Mesonychidae ("Middle Claws") is a supposedly extinct family of medium to large-sized omnivorous-carnivorous mammals closely related to artiodactyls (even-toed ungulates) which were endemic to North America and Eurasia during the Early Paleocene to Late Eocene living from 65—33.9 mya, existing for approximately 31.1 million years.
The mesonychids were an unusual group of condylarths with a specialized dentition featuring tri-cuspid upper molars and high-crowned lower molars with shearing surfaces. They were once viewed as primitive carnivores, like the Paleocene family Arctocyonidae, and their diet probably included meat and fish. In contrast to this other family of early mammals, the mesonychids had only four digits furnished with hooves supported by narrow fissured end phalanges. 
They first appeared in the Early Paleocene, undergoing numerous speciation events during the Paleocene, and Eocene. Mesonychidae faired very poorly at the close of the Eocene epoch, with only one genus, Mongolestes, survived into the Early Oligocene epoch.
Mesonychids probably originated in Asia, where the most primitive mesonychid, Yangtanglestes, is known from the early Paleocene. They were also most diverse in Asia where they occur in all major Paleocene faunas. Since other carnivores such as the creodonts and condylarths were either rare or absent in these animal communities, mesonychids most likely dominated the large predator niche in the Paleocene of Asia. Throughout the Paleocene and Eocene, several genera, including Dissacus, Pachyaena and Mesonyx would radiate out from their ancestral home in Asia and into Europe and North America, where they would give rise to new mesonychid genera. These animals would have migrated to North America via the Bering land bridge.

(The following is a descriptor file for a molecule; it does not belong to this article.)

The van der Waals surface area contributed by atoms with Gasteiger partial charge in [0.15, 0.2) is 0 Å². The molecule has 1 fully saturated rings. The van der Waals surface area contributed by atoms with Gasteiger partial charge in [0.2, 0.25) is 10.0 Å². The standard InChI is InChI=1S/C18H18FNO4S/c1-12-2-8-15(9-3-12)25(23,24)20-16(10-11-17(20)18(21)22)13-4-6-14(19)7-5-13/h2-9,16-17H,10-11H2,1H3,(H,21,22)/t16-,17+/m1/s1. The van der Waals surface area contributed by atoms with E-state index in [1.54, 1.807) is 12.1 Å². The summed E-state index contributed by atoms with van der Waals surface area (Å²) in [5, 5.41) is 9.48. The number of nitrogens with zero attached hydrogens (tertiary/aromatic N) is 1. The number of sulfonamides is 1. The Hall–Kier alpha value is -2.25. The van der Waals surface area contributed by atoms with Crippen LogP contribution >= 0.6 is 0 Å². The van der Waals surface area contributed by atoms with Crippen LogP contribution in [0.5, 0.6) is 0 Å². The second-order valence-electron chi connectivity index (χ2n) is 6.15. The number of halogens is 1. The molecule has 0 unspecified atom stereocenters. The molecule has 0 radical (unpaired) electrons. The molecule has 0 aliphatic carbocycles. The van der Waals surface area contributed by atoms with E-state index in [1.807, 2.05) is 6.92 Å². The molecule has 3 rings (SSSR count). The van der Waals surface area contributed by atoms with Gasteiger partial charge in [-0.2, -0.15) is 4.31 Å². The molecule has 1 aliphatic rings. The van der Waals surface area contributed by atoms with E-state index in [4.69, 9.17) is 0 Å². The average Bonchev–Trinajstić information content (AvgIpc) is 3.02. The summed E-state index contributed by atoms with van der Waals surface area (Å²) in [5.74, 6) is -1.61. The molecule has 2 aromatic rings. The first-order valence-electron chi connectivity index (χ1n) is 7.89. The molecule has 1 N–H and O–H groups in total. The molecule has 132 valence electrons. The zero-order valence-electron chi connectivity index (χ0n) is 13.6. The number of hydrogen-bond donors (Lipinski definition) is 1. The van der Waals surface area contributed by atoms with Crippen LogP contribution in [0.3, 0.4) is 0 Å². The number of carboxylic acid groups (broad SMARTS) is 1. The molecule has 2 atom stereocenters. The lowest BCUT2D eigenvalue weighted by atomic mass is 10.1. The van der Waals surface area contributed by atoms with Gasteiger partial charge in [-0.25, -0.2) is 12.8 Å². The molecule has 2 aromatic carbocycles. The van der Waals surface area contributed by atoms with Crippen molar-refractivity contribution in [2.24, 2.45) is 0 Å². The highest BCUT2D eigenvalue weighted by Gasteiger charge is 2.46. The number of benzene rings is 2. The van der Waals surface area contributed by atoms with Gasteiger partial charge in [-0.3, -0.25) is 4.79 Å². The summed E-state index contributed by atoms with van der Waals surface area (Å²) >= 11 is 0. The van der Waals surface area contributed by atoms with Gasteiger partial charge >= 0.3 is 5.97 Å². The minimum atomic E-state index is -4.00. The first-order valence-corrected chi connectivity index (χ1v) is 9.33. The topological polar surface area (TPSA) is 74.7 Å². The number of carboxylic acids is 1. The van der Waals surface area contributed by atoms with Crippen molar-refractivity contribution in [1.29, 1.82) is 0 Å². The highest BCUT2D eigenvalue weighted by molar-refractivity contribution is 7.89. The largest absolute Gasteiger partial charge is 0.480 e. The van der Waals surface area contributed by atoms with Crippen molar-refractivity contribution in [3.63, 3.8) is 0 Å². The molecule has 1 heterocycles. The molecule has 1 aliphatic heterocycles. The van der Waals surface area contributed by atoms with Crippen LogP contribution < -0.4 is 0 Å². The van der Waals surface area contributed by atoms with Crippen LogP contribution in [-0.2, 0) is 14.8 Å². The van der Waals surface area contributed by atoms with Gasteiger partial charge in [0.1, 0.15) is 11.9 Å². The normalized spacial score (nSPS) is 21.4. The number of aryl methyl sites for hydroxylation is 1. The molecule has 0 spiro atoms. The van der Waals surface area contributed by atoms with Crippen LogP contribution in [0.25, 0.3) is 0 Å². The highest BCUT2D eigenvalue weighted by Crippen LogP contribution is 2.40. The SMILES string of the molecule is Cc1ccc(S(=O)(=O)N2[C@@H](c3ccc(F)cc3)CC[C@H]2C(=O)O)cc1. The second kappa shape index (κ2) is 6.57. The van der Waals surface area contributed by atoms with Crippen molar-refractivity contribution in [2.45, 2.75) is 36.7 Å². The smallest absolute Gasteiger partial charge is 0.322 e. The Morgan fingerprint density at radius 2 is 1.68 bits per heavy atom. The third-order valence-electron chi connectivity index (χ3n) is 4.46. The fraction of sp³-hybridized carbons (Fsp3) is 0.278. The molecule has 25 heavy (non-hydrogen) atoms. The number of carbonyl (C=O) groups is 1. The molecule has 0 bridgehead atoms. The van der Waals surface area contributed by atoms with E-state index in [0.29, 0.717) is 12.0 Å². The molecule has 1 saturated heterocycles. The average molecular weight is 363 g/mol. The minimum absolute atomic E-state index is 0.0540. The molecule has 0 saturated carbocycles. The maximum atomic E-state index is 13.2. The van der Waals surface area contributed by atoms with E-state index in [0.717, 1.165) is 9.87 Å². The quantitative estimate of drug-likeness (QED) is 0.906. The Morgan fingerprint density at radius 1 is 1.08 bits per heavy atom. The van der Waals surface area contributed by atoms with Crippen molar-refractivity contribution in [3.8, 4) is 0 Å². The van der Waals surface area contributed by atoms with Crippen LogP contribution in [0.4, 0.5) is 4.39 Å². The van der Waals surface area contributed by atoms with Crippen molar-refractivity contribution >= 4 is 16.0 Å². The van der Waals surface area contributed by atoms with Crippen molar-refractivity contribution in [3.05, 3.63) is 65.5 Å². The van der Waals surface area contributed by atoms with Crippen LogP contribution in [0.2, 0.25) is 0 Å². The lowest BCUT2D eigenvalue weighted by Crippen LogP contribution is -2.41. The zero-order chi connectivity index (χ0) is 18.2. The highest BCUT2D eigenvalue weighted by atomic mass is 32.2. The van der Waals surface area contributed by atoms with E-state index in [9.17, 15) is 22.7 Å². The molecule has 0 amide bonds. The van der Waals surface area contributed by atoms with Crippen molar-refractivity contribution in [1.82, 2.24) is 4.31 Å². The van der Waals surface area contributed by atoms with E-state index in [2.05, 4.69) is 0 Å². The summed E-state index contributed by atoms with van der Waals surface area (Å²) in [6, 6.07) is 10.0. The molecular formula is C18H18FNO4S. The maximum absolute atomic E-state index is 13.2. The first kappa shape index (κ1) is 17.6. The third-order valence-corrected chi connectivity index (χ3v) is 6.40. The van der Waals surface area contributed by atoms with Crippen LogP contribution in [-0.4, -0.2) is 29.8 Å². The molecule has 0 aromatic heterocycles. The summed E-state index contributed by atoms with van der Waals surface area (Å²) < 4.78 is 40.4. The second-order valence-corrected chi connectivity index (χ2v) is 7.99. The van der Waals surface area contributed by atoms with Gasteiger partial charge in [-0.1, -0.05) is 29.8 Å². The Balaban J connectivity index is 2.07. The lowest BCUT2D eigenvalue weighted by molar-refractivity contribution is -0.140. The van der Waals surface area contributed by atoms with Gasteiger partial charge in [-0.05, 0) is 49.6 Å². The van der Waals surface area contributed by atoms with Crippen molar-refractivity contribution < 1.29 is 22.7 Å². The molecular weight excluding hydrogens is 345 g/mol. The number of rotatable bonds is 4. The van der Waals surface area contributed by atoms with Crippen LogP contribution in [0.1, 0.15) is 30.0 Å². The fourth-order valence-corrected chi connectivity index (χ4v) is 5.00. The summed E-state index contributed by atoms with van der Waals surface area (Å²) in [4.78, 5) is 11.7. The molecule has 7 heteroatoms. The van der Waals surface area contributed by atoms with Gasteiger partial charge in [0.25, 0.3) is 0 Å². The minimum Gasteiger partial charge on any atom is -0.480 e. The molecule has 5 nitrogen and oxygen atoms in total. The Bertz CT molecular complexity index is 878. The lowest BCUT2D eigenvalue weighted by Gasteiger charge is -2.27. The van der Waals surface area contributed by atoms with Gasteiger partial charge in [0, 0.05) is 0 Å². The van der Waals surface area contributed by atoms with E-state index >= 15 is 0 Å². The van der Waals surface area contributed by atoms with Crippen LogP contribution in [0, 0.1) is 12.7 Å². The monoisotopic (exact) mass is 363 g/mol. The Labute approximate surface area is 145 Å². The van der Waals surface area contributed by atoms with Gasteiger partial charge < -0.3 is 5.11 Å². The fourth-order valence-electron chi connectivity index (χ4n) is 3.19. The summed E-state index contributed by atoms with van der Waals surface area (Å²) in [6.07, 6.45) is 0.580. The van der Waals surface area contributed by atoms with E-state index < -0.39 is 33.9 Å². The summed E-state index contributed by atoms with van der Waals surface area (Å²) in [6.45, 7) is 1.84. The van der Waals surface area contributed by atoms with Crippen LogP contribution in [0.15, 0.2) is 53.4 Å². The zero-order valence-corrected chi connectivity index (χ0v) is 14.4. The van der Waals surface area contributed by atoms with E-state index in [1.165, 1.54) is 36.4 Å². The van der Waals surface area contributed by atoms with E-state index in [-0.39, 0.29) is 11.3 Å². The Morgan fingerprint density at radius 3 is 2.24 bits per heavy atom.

The term "mesonychid" is often used to refer to any of the various members of the order Mesonychia, though most experts prefer to use it to refer to the members of the family Mesonychidae, with many experts using the term "mesonychian" to refer to the order as a whole.
Mesonychidae was named by Cope (1880). It is not extant. Its type is Mesonyx. It was assigned to Creodonta by Cope (1880); to Creodonta by Cope (1889); to Carnivora by Peterson (1919); to Mesonychia by Carroll (1988) and Zhou et al. (1995); and to Cete by Archibald (1998).
* Genus Ankalagon
A theoretical surviving population of mesonychids seems the most likely creature to account for a series of sightings and over 60 deaths in France, in the 1760s. Most witnesses described the Beast of Gevaudan as fitting to a description such as this: The Beast is a quadruped about the size of a horse. It reminds witnesses of a bear, hyena, wolf and panther all at once. It has a long wolf-like or pig-like snout, lined with large teeth. The ears are small and round, lying close to the head. The neck is long and strong. The tail somewhat resembles the long tail of a panther, but it is so thick and strong that the Beast uses it as a weapon, knocking men and animals down with it. Anyone struck by the tail reports that it hits with considerable force. The feet of the Beast are the hardest to describe. Some say that it has cloven hooves, or that each digit is tipped with a hoof. Others say that the claws are so heavy, thick and formidable that they merely resemble hooves.
1. ^ PaleoBiology Database: Mesonychidae, basic info
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